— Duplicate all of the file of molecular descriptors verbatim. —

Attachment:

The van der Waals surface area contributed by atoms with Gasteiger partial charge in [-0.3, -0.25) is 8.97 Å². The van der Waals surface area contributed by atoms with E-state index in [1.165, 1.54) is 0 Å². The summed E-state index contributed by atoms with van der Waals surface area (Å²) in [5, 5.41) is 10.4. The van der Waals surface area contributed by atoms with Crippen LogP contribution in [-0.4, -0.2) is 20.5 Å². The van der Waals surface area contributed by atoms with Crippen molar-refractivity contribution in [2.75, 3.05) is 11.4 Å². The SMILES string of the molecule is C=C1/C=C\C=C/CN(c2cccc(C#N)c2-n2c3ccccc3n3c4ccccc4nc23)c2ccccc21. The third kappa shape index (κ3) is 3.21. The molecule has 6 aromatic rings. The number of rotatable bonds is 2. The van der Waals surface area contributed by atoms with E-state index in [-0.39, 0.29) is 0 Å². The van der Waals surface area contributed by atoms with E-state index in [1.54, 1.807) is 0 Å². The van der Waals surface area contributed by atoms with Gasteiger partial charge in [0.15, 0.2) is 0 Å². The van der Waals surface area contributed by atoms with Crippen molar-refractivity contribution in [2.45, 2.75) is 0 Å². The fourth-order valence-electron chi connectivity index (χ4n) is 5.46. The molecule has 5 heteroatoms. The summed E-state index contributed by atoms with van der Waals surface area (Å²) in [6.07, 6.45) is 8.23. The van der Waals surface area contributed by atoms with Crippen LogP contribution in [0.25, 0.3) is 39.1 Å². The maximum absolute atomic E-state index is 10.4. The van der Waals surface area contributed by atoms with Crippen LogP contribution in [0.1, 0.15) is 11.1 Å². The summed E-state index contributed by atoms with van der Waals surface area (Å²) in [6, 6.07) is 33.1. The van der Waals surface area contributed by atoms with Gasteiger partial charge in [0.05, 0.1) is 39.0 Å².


The van der Waals surface area contributed by atoms with Gasteiger partial charge in [-0.3, -0.25) is 8.97 Å². The van der Waals surface area contributed by atoms with E-state index in [1.165, 1.54) is 0 Å². The summed E-state index contributed by atoms with van der Waals surface area (Å²) in [5, 5.41) is 10.4. The van der Waals surface area contributed by atoms with Crippen LogP contribution in [-0.4, -0.2) is 20.5 Å². The van der Waals surface area contributed by atoms with Crippen molar-refractivity contribution in [2.75, 3.05) is 11.4 Å². The SMILES string of the molecule is C=C1/C=C\C=C/CN(c2cccc(C#N)c2-n2c3ccccc3n3c4ccccc4nc23)c2ccccc21. The third kappa shape index (κ3) is 3.21. The molecule has 6 aromatic rings. The number of rotatable bonds is 2. The van der Waals surface area contributed by atoms with E-state index in [-0.39, 0.29) is 0 Å². The van der Waals surface area contributed by atoms with E-state index in [1.54, 1.807) is 0 Å². The van der Waals surface area contributed by atoms with Gasteiger partial charge in [0.15, 0.2) is 0 Å². The van der Waals surface area contributed by atoms with Crippen molar-refractivity contribution in [2.45, 2.75) is 0 Å². The fourth-order valence-electron chi connectivity index (χ4n) is 5.46. The molecule has 5 heteroatoms. The summed E-state index contributed by atoms with van der Waals surface area (Å²) in [6.07, 6.45) is 8.23. The van der Waals surface area contributed by atoms with Crippen LogP contribution in [0.25, 0.3) is 39.1 Å². The maximum absolute atomic E-state index is 10.4. The van der Waals surface area contributed by atoms with Crippen LogP contribution in [0.1, 0.15) is 11.1 Å². The summed E-state index contributed by atoms with van der Waals surface area (Å²) in [6, 6.07) is 33.1. The van der Waals surface area contributed by atoms with Gasteiger partial charge in [0.05, 0.1) is 39.0 Å².